Author and contemporary Christian scholar Brian McLaren spends between 90 and 100 nights on the road each year traveling to public speaking engagements. This month he plans to be in Boynton Beach. Photo provided
By Janis Fontaine
They are age-old questions: Who treats the doctor? Who cuts the barber’s hair?
And who pastors the pastor?
People like Brian McLaren do.
McLaren is the best-selling author of 15 books on faith and Christianity, and these days, the contemporary Christian scholar is an in-demand public speaker who spends between 90 and 100 nights on the road every year.
One of those nights will be spent in Palm Beach County when a speaking engagement brings McLaren to St. Joseph’s Episcopal Church in Boynton Beach on March 14.
McLaren is calling from the road after speaking in Atlanta and Nashville. He’s heading to his home base in Marco Island.
“Christianity is changing,” McLaren says.
Not that it was ever static.
There are more than 300 religions and at least three dozen Christian denominations in the United States, including people who believe in one God and people who believe in many. Some even believe in something the rest of us wouldn’t call God at all. Statistically, according to a 2016 Gallup poll, 89 percent of adults say they believe in God.
But most of those believers never make it to church. Theologians like McLaren are trying to smooth out the road so more people will want to take a walk there.
But he also cautions us: “It’s not about the church meeting your needs; it’s about joining the mission of God’s people to meet the world’s needs.”
McLaren believes in “aliveness.” Some people, he says, aren’t really living. “Aliveness is saying, ‘I have come to live life to the fullest, a life abundant, with freedom from fear, fatigue and anger,’” McLaren says.
Religion is about connecting people with God, says Wendy Tobias, a priest at St. Joe’s. She says religion means to “re-ligament yourself” to the Lord.
Scholars such as Tom Harpur and Joseph Campbell support her conclusion. They say religion is rooted in the Latin word ligare, which means to bind or connect, plus “re,” meaning again. People do want to connect, but religion has become so complicated, with so many opinions, people aren’t sure what to believe.
For people who think Christianity’s brand is tarnished and old — an outdated, antiquated mythology — McLaren says to look deeper. Is love outdated? Is forgiveness a myth?
Tobias has been teaching a course for Lent following a lesson plan developed by McLaren to go with his most recent book, The Great Spiritual Migration: How the World’s Largest Religion Is Seeking a Better Way to Be Christian. The four-week course, called A Way of Life, has been the subject of small group meetings at the church and is designed to help people find God in their everyday lives.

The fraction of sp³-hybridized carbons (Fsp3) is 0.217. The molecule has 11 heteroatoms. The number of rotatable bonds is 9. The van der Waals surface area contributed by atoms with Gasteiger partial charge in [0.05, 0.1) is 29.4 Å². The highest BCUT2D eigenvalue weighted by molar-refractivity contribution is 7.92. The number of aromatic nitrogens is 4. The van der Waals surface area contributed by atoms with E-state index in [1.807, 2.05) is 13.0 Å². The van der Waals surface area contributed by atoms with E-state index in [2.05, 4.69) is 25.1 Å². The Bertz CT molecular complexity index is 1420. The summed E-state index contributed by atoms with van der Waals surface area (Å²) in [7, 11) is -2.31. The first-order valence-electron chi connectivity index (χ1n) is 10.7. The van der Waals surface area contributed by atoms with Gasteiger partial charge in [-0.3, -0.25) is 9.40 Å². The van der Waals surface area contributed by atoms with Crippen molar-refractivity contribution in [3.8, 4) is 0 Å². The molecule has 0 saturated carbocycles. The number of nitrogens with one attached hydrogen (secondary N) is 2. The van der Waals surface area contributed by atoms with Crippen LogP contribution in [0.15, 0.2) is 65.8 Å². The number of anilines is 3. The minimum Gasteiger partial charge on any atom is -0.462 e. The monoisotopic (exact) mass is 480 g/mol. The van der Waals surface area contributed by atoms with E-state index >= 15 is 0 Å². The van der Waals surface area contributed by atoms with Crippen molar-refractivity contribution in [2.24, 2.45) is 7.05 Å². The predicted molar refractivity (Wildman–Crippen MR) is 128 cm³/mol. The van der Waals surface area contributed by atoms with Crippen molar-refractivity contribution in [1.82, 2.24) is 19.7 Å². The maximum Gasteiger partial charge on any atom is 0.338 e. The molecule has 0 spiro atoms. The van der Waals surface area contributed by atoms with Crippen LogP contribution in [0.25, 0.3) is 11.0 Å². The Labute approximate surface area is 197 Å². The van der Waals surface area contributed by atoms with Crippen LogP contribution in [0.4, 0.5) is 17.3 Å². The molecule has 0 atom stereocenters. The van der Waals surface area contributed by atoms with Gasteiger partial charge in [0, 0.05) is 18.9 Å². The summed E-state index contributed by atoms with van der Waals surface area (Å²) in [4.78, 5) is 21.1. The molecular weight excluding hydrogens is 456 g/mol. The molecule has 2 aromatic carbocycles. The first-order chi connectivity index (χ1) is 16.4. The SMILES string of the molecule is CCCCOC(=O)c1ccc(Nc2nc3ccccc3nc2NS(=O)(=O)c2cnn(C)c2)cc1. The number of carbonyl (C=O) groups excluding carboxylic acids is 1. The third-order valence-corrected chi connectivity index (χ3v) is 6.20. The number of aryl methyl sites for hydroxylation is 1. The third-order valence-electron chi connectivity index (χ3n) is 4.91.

Lots of people are searching for answers, but most don’t even know what they really want from life, McLaren says. They catch their desires like the flu from the people they spend time with. Instead of religion and the church becoming the source of their moral codes or life goals, people are looking to their neighbors and peers.
“Religion should help people have healthy desires, help people think about and choose desires that are good,” McLaren says. It’s not about a newer car, or a bigger house. Those things may impress humans, but they don’t impress God.
McLaren says whatever we choose to focus on in life will grow the more attention we give it. If you focus on the negative — what your kid is doing wrong or how incompetent your boss is — those things will grow, eating up larger and larger parts of your time and your assets.
“The job of the church is to teach love,” McLaren says, specifically “the skills to differ gracefully. We must teach the skills of civility, and say no to negativity.” If solutions begin with defining the problem, we have to be able to communicate to do that.
McLaren says, “It comes down to this: Ask yourself, ‘What kind of world do I want to live in?’ In the New Testament, Paul said, ‘Be not deceived; God is not mocked: for whatever a man sows, that shall he also reap.’ ”
What are we sowing?
Janis Fontaine writes about people of faith, their congregations, causes and community events. Contact her at firstname.lastname@example.org.
If You Go
Brian McLaren will speak to the congregation about his book The Great Spiritual Migration at 6 p.m. March 14 at St. Joseph’s Episcopal Church, 3300 S. Seacrest Blvd., Boynton Beach. Call 732-3060.